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Questions About Angels: Poems (The National Poetry Series) Paperback – May 1991

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Paperback, May 1991
£17.15 £1.74
--This text refers to the Hardcover edition.

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More About the Author

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Product Description


"Billy Collins's poetry is widely accessible. He writes in an original way about all manner of ordinary things and situations with both humor and a surprising contemplative twist."--James H. Billington, Librarian of Congress announcing the appointment of Billy Collins as Poet Laureate --This text refers to the Hardcover edition.

About the Author

Billy Collins, named U.S. Poet Laureate in June 2001 and reappointed to the post in 2002, has published seven collections of poetry, including "The Apple That Astonished Paris; Nine Horses; The Art of Drowning; Picnic, Lightning; Questions about Angels; "and" Sailing Alone Around the Room." A professor of English at Lehman College of the City University of New York, he lives in Somers, New York. --This text refers to the Hardcover edition.

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Most Helpful Customer Reviews on (beta) 31 reviews
31 of 31 people found the following review helpful
Should be Required Reading for jaded citizens 4 Jan. 2002
By Anita Stith Tafolla - Published on
Format: Paperback
Several weeks ago I first discovered Billy Collins. A newspaper article had a quotation where he discussed the fact that he uses subjects and predicates when writing poetry. This peculiar poetic quirk led me to go online to discover that poetry. There I found the poem "Nostalgia", which is included in this book.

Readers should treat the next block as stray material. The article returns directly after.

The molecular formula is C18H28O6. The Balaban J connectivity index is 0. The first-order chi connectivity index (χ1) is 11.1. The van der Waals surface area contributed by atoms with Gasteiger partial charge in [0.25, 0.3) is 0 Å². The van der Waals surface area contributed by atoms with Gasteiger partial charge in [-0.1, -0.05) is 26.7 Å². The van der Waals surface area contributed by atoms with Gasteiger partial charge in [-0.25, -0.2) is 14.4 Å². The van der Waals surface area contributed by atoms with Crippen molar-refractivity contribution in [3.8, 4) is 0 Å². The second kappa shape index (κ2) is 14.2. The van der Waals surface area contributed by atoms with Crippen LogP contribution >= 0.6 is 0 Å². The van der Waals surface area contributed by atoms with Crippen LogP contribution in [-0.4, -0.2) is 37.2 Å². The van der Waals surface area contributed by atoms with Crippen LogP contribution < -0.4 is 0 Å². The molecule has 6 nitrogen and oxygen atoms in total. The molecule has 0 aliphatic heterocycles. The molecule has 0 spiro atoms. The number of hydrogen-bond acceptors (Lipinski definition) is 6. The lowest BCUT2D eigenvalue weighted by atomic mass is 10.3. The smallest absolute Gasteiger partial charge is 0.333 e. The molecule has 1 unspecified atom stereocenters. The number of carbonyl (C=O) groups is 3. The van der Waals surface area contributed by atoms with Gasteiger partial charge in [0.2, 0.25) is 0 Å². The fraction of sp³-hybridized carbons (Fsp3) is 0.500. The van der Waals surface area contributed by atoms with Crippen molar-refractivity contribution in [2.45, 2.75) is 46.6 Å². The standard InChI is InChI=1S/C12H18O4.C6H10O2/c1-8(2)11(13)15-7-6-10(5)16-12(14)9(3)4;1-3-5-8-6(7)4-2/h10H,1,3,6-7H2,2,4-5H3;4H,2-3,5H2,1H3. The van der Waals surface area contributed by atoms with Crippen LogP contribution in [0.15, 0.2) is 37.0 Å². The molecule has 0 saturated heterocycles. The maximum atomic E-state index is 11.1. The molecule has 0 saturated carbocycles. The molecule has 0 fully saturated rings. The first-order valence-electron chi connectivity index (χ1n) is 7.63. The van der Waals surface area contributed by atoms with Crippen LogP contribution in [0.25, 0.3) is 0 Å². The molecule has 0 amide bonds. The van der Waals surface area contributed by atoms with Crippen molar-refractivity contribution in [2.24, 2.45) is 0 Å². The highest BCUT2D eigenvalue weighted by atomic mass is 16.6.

I read it, enjoyed it, passed it on to friends. Then a strange thing happened - lines from Nostalgia kept cropping up in my memory. Each time it happened, I gained a deeper respect for the poem. I read and reread my cut-and-paste copy of Nostalgia. Finally, the only possible result occurred - I bought the book that contained it. A book filled with similar marvels.
Reviewers far more renowned that I have already given incredible praise to Billy Collin's work. I'm a pretty ordinary person. I've never studied so that I know all the "proper" elements of a poem. So what can I add that hasn't already been said? I can add that Billy Collins reaches people like me. He takes our ordinary, everyday experiences and looks at them with magic eyes. He sees - and says - the things we all want to feel about life and its infinite possibilities.
Above all, he makes me feel good about my life and my world. I urge you to explore the Collins world - to get that same surge of energy that I have experienced.
31 of 32 people found the following review helpful
Philosophy and Beauty 25 Dec. 1999
By Damian Lessman - Published on
Format: Paperback